Operator

And our next question is from the line of Chris Donat with Sandler O'Neill.

Christopher R. Donat - Sandler O'Neill + Partners, L.P., Research Division

One question on the previously stated goal of getting to $3 billion in fee revenue by the end of 2014. Does anything change with last week's announcement related to some of the cardmember issues there, or also just as you commented previously a moment ago about the economic environment makes some things more challenging?

Daniel T. Henry

So I don't think any of the items that we identified last week will affect our ability to do fee revenues. Certainly, regulators across the industry are looking closely at all products that are offered to cardmembers. I think we're going to continue to look at opportunities to expand services that we offer to cardmembers and merchants. At this juncture, we don't have a plan to change our $3 billion target. We are about halfway through the time frame and still think it's appropriate, although I would say that $3 billion is an ambitious target given the uneven economy. And there's a lot of work to do, but we're moving forward on a number of fronts. I think Loyalty department is a good example of building fee services. I think the early returns that we're seeing on Bluebird in the reloadable prepaid space is another example where we think we can be successful. So certainly, the economy does have an impact, but we're going to continue to see if we can grow fee services as we go forward.

Christopher R. Donat - Sandler O'Neill + Partners, L.P., Research Division

Okay. And then just one question about your comments about the tapping into rewards by cardmembers that, back in 2009, only 49% had regained rewards. If I take a glass half full perspective, that seems to me to suggest that you might have had a newer cohort of cardmembers back in 2009 who hadn't just gotten to the point where they did redeem rewards. Is that the wrong way to think about it or...

Daniel T. Henry

So I think -- so it was 45%.

Christopher R. Donat - Sandler O'Neill + Partners, L.P., Research Division

45%, sorry.

Daniel T. Henry

I wasn't clear. That's okay. I don't think that our cardmember base has changed radically. Obviously, we've added a fair number of cardmembers since 2009. I look at that increase as an increase of engagement of the people who are in the program. And I think that increase in engagement is heavily influenced by the enhancements that we've made to the program, expanding the options people have, giving people the opportunity to redeem with fewer points or using Pay with Points. So I think those are all things that have contributed to the increased engagement, of the number of people who have redeemed. And I thought it was useful just in terms of thinking about another data point that demonstrates that it is the higher level of engagement that's driving the URR.

Operator

And our next question is from the line of Mark DeVries with Barclays.

Mark C. DeVries - Barclays Capital, Research Division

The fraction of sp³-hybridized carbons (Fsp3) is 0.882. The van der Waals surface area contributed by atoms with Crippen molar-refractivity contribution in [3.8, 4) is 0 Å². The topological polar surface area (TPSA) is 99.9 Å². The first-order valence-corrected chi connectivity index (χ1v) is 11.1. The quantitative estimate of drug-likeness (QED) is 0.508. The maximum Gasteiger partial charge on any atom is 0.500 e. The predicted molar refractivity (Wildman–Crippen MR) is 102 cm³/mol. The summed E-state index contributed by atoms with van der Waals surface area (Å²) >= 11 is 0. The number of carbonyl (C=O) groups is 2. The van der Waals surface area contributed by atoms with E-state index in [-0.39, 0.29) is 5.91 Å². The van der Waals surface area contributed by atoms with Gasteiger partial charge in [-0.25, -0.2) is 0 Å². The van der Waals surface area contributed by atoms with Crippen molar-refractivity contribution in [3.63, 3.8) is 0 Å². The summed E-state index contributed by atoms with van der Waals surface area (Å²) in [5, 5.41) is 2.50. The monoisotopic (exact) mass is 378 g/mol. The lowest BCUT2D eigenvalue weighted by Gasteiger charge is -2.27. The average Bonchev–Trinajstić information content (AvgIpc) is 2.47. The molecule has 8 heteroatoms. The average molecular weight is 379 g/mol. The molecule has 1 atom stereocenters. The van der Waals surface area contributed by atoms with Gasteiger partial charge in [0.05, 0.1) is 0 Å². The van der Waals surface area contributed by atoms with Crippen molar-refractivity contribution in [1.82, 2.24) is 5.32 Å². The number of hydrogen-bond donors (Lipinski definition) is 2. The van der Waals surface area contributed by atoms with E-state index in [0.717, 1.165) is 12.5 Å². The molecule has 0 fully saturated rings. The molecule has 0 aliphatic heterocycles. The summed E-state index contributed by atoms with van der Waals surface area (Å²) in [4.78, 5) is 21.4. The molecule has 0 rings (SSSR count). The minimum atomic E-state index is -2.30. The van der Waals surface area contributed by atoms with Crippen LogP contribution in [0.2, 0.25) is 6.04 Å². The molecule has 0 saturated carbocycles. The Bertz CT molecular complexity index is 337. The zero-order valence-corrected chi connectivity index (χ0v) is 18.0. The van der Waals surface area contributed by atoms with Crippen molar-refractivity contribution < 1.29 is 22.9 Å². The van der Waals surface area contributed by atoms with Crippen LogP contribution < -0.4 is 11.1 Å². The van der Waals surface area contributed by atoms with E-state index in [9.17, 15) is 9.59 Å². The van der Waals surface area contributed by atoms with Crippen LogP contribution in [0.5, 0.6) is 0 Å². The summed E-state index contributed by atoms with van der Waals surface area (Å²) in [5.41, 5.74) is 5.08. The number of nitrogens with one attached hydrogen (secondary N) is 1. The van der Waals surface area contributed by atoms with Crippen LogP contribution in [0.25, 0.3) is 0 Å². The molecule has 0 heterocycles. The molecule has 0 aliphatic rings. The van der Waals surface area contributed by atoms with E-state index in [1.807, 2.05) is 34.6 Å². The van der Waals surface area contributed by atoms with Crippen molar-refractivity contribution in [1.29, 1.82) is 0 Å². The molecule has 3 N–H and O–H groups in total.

I think as you've indicated, obviously the restructuring is going to help you at least slow some of the growth of OpEx. But you'll look to take at least some of those benefits and reinvest it, I guess, presumably in marketing and promotion. Can you talk about how those potentially offsetting factors might impact the pace at which you revert to that longer-term ratio of expenses to manage revenues of 68%, 69%?

Daniel T. Henry

Yes. So I think -- so that percentage includes both marketing rewards and operating expense. And I think we want to be focused on operating expense growth levels and achieve our target of less than 3% growth over the next 2 years. We're going to take a piece of that and reinvest it back in the business. So that could be marketing and promotion, or it could be on the operating expense line as well, depending what we think is going to give us the best return. But it will be a piece of what we save, what we reinvest. And therefore, I think it'll actually continue to increase the leverage in this calculation and enable us to continue to head back to where we were. So part of it is to help with leverage and part is to enable higher levels of investment.

Mark C. DeVries - Barclays Capital, Research Division

Is that 69% level realistic for 2013?

Daniel T. Henry

60...

Mark C. DeVries - Barclays Capital, Research Division

69%?

Daniel T. Henry

I'm not sure what the 69% is.

Mark C. DeVries - Barclays Capital, Research Division

Of the -- your expenses to manage revenues?

Daniel T. Henry

Yes. So I don't think we've set a target for next year. We were at 71% for the full year of 2012 and at 70% in the fourth quarter. So if we're successful on operating expense, you might expect that to decrease. I don't think we disclosed an exact amount. Certainly, it wouldn't take us all the way back to 67%, but I think we can continue to make progress towards that goal.

Operator

And at this time, there are no other questions in queue.

Daniel T. Henry

Okay. Thank you, everybody, for joining the call.

Operator